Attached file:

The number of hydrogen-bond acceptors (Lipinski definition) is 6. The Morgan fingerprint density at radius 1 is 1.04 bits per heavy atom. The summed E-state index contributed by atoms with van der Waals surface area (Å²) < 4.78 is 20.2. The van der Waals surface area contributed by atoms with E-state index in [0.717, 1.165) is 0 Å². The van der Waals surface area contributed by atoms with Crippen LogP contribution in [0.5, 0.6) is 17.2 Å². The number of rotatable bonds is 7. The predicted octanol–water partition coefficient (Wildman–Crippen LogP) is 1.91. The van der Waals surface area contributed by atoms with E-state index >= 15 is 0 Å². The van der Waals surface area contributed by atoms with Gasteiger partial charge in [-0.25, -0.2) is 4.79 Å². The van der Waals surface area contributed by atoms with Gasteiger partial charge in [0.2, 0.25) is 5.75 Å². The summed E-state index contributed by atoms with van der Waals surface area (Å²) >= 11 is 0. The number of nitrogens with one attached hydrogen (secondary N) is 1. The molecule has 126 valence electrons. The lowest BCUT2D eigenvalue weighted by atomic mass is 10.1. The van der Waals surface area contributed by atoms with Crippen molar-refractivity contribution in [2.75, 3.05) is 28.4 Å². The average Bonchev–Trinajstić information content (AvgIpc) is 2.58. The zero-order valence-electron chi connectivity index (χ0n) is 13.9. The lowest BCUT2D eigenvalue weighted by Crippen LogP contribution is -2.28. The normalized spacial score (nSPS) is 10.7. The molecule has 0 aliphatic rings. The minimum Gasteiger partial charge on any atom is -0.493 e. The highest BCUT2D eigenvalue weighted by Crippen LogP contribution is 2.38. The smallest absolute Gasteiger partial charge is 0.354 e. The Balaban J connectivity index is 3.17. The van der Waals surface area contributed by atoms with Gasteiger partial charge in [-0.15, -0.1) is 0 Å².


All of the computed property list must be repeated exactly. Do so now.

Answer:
The number of hydrogen-bond acceptors (Lipinski definition) is 6. The Morgan fingerprint density at radius 1 is 1.04 bits per heavy atom. The summed E-state index contributed by atoms with van der Waals surface area (Å²) < 4.78 is 20.2. The van der Waals surface area contributed by atoms with E-state index in [0.717, 1.165) is 0 Å². The van der Waals surface area contributed by atoms with Crippen LogP contribution in [0.5, 0.6) is 17.2 Å². The number of rotatable bonds is 7. The predicted octanol–water partition coefficient (Wildman–Crippen LogP) is 1.91. The van der Waals surface area contributed by atoms with E-state index >= 15 is 0 Å². The van der Waals surface area contributed by atoms with Gasteiger partial charge in [-0.25, -0.2) is 4.79 Å². The van der Waals surface area contributed by atoms with Gasteiger partial charge in [0.2, 0.25) is 5.75 Å². The summed E-state index contributed by atoms with van der Waals surface area (Å²) >= 11 is 0. The number of nitrogens with one attached hydrogen (secondary N) is 1. The molecule has 126 valence electrons. The lowest BCUT2D eigenvalue weighted by atomic mass is 10.1. The van der Waals surface area contributed by atoms with Crippen molar-refractivity contribution in [2.75, 3.05) is 28.4 Å². The average Bonchev–Trinajstić information content (AvgIpc) is 2.58. The zero-order valence-electron chi connectivity index (χ0n) is 13.9. The lowest BCUT2D eigenvalue weighted by Crippen LogP contribution is -2.28. The normalized spacial score (nSPS) is 10.7. The molecule has 0 aliphatic rings. The minimum Gasteiger partial charge on any atom is -0.493 e. The highest BCUT2D eigenvalue weighted by Crippen LogP contribution is 2.38. The smallest absolute Gasteiger partial charge is 0.354 e. The Balaban J connectivity index is 3.17. The van der Waals surface area contributed by atoms with Gasteiger partial charge in [-0.15, -0.1) is 0 Å².